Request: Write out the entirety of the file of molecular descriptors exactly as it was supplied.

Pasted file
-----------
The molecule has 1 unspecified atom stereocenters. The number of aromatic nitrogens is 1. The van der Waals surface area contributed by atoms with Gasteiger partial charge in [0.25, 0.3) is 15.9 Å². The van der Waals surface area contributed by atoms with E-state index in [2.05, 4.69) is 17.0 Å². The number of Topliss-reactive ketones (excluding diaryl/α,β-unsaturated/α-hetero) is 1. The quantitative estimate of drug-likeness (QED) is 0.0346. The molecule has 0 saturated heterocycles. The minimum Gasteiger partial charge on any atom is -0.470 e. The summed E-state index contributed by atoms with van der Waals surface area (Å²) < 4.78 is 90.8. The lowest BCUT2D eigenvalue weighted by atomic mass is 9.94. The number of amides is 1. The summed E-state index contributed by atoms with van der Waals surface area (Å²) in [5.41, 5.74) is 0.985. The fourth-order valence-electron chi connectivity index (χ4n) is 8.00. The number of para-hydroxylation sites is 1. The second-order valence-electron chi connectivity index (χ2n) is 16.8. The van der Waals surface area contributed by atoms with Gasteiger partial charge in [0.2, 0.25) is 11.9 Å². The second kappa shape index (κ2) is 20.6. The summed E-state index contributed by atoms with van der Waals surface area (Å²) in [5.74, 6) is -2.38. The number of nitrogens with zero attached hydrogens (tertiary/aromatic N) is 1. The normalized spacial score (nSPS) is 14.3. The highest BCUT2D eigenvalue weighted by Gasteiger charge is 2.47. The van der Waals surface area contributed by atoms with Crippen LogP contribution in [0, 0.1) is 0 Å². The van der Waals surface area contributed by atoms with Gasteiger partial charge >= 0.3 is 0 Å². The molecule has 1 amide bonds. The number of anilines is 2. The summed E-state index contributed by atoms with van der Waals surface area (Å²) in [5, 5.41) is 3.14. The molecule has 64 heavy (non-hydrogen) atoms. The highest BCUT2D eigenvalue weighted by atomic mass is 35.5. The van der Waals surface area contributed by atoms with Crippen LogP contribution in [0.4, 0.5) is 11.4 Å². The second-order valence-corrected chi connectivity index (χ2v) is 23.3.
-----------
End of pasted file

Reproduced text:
The molecule has 1 unspecified atom stereocenters. The number of aromatic nitrogens is 1. The van der Waals surface area contributed by atoms with Gasteiger partial charge in [0.25, 0.3) is 15.9 Å². The van der Waals surface area contributed by atoms with E-state index in [2.05, 4.69) is 17.0 Å². The number of Topliss-reactive ketones (excluding diaryl/α,β-unsaturated/α-hetero) is 1. The quantitative estimate of drug-likeness (QED) is 0.0346. The molecule has 0 saturated heterocycles. The minimum Gasteiger partial charge on any atom is -0.470 e. The summed E-state index contributed by atoms with van der Waals surface area (Å²) < 4.78 is 90.8. The lowest BCUT2D eigenvalue weighted by atomic mass is 9.94. The number of amides is 1. The summed E-state index contributed by atoms with van der Waals surface area (Å²) in [5.41, 5.74) is 0.985. The fourth-order valence-electron chi connectivity index (χ4n) is 8.00. The number of para-hydroxylation sites is 1. The second-order valence-electron chi connectivity index (χ2n) is 16.8. The van der Waals surface area contributed by atoms with Gasteiger partial charge in [0.2, 0.25) is 11.9 Å². The second kappa shape index (κ2) is 20.6. The summed E-state index contributed by atoms with van der Waals surface area (Å²) in [5.74, 6) is -2.38. The number of nitrogens with zero attached hydrogens (tertiary/aromatic N) is 1. The normalized spacial score (nSPS) is 14.3. The highest BCUT2D eigenvalue weighted by Gasteiger charge is 2.47. The van der Waals surface area contributed by atoms with Crippen LogP contribution in [0, 0.1) is 0 Å². The van der Waals surface area contributed by atoms with Gasteiger partial charge >= 0.3 is 0 Å². The molecule has 1 amide bonds. The number of anilines is 2. The summed E-state index contributed by atoms with van der Waals surface area (Å²) in [5, 5.41) is 3.14. The molecule has 64 heavy (non-hydrogen) atoms. The highest BCUT2D eigenvalue weighted by atomic mass is 35.5. The van der Waals surface area contributed by atoms with Crippen LogP contribution in [0.4, 0.5) is 11.4 Å². The second-order valence-corrected chi connectivity index (χ2v) is 23.3.